Samsung’s CES Stumble: A Reflection of Stagnation and Missed Opportunities in the AI Era

On January 8th in Las Vegas, ahead of the world’s largest technology expo, CES, South Korean tech behemoth Samsung Electronics held a press conference with a lofty vision: “AI for everyone.” However, amidst their presentation, a moment of unintended humor arose from the gathered journalists.

A Blast from the Past Samsung’s executives confidently introduced “Ballie,” a spherical home robot designed to monitor homes, control smart appliances, and facilitate video conferences while owners are away. Yet, Ballie, initially unveiled at CES 2020 without ever hitting the market, was making a comeback four years later, prompting chuckles for its rehashed reveal.

Further AI applications showcased by Samsung felt all too familiar, ranging from object detection in robotic vacuums to sound quality enhancements in slim TVs. These offerings paled in comparison to the burgeoning interest in generative AI sparked by ChatGPT in November 2022. Mark Pesce, a renowned futurist visiting the venue, remarked, “There was nothing reflective of 2024’s AI advancements.”

CES has evolved from a primarily U.S. electronics industry event into a platform for revealing future visions. While it might be harsh to directly link a press conference’s luster to current performance, the lackluster event was perceived by some local journalists as a symbol of Samsung’s stagnation.

The following day, Samsung announced preliminary results for the fiscal year ending December 2023, reporting a 14% decrease in sales and an 85% plunge in operating profits to 6.57 trillion won (approximately 720 billion yen), marking a five-year low. This underperformance starkly contrasted with the rival Sony Group’s forecast of 1.17 trillion yen for March 2024.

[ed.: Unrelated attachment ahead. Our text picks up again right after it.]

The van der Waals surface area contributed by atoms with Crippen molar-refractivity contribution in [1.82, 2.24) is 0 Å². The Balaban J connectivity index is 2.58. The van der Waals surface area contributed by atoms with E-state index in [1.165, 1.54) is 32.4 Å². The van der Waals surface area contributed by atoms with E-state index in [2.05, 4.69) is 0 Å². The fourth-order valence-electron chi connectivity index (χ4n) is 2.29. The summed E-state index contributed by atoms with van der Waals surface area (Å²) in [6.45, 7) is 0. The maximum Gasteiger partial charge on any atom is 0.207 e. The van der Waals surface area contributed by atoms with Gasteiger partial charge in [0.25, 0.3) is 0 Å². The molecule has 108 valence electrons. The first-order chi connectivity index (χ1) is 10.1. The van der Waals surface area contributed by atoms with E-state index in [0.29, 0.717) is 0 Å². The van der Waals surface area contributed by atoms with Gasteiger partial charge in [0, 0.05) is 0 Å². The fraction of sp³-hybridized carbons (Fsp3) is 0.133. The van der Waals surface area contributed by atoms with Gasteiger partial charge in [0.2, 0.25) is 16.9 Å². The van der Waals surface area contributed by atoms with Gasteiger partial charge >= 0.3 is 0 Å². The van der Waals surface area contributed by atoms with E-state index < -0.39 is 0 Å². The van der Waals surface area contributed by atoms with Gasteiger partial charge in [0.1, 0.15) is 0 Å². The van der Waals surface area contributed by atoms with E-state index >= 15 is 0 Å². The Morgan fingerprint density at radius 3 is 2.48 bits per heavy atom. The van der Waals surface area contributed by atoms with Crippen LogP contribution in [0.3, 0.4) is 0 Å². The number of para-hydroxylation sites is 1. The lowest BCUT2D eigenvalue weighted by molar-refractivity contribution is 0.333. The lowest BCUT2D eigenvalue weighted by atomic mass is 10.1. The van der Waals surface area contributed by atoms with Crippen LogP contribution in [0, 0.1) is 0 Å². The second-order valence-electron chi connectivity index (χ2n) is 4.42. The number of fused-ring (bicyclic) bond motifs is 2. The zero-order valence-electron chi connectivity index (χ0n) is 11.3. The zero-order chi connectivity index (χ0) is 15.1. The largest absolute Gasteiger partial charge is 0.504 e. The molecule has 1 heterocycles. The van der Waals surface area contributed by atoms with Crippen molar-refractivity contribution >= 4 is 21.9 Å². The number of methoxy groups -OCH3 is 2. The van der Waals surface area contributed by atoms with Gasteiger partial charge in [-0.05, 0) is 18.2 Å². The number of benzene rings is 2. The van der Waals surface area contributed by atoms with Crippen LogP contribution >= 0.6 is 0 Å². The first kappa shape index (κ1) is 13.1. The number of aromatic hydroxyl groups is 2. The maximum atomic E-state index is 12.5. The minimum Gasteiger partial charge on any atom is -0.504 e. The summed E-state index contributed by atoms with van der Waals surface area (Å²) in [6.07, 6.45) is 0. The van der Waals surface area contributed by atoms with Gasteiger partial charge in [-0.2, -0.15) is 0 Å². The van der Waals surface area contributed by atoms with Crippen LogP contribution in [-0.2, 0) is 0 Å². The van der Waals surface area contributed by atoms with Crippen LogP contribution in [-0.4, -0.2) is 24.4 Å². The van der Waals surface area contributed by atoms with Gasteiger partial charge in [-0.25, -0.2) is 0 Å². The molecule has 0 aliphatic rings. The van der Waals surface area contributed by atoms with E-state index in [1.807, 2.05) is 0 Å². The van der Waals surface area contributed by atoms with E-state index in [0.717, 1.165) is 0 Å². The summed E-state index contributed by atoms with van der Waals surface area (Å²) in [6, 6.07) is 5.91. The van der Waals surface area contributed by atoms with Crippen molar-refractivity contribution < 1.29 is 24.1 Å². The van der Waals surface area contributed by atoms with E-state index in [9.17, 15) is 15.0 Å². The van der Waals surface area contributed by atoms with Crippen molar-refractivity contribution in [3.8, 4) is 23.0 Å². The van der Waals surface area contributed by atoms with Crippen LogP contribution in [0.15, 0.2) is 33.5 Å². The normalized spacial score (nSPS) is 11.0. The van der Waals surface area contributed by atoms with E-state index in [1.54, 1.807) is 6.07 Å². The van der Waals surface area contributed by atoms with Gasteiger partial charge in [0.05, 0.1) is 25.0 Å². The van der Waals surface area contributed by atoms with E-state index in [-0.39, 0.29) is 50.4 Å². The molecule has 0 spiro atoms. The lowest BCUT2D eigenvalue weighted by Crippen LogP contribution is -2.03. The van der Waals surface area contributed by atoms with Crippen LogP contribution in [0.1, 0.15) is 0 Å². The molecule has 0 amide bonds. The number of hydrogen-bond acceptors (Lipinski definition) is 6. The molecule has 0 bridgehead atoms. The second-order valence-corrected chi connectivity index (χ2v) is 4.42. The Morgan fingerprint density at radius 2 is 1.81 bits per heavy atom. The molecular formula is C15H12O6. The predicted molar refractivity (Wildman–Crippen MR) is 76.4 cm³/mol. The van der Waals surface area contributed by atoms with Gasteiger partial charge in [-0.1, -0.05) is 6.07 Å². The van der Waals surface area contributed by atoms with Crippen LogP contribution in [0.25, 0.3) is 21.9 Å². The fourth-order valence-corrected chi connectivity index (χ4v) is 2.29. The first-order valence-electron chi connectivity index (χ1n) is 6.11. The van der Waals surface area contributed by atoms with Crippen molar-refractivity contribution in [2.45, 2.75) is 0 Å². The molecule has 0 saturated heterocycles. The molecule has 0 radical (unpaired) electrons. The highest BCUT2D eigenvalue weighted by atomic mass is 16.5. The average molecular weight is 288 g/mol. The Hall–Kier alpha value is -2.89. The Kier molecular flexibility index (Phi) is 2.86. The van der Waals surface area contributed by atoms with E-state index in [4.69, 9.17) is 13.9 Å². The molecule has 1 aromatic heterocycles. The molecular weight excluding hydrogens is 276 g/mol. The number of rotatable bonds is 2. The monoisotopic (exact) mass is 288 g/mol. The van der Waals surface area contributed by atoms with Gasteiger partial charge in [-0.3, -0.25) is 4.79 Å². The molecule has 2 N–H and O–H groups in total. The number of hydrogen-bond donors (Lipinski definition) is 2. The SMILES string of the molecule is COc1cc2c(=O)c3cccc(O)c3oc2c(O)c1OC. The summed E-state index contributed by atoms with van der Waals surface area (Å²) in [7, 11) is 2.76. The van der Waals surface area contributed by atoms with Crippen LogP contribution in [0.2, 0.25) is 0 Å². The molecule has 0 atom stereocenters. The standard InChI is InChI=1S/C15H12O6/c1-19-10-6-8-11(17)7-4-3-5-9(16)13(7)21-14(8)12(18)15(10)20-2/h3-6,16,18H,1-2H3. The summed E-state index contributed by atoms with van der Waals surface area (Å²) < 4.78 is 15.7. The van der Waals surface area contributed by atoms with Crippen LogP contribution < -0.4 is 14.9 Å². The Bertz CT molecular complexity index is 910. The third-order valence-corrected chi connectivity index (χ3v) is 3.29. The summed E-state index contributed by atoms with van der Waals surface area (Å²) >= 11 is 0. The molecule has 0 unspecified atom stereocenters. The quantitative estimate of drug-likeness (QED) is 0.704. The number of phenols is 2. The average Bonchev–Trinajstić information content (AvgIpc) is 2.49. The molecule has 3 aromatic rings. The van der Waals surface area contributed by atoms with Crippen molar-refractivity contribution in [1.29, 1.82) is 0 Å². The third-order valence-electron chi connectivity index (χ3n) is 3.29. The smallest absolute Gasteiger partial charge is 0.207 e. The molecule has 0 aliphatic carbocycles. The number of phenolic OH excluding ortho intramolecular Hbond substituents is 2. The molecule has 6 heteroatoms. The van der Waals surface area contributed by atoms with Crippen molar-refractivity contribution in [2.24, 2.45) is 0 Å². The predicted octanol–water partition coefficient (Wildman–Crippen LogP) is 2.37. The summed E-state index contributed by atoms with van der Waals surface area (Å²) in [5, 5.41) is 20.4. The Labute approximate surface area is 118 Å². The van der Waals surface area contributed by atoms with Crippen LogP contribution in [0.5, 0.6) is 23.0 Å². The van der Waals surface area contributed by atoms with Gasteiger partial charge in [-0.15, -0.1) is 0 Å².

Samsung’s CES display not only highlighted the electronics division’s struggles but perhaps more critically, the downturn of its semiconductor backbone. The semiconductor division reported a record loss of 14.88 trillion won, a stark reversal from the previous year’s profit, despite the industry’s cyclical “Silicon Cycle.”

Gartner’s analysis showed Samsung experiencing the most significant sales drop among top semiconductor firms, necessitating a closer examination of unique challenges faced by the company. While Nvidia, a leader in GPUs for AI processing, saw a sales surge, its success was attributed to manufacturing support from TSMC, not Samsung.

Another factor was the downturn in DRAM memory chips, an area where Samsung had dominated for 30 years. The industry’s cyclical effects were undeniable, yet SK Hynix managed an early return to profitability, underscoring a divergence in approaches to the booming demand for high-bandwidth memory (HBM) crucial for AI applications.

Samsung’s semiconductor woes, partially attributed to a “man-made disaster” from misjudging HBM demand, reflect a lack of internal accountability. The era of meritocracy and fervor under the late Chairman Lee Kun-hee seems to be fading, as Samsung navigates through these challenges without clear direction.

Amidst these clouds, there was a glimmer of hope at CES for Samsung’s venture into electric vehicles (EVs). The company had laid groundwork by acquiring Harman International for around $8 billion in 2016, under the leadership of Lee’s son, Chairman Lee Jae-yong. However, any excitement quickly deflated when Harman executives focused solely on existing auto software updates, without unveiling any EV concept models.

As Samsung grapples with intensifying competition in smartphones, losing its top spot to Apple and facing rapid expansion from Chinese manufacturer Transsion, the parallels to the plight once faced by Japanese electronics firms become apparent. Samsung, once a learner from Japanese companies, seems to be mirroring their struggles, suggesting that its days of glory, too, are not eternal.

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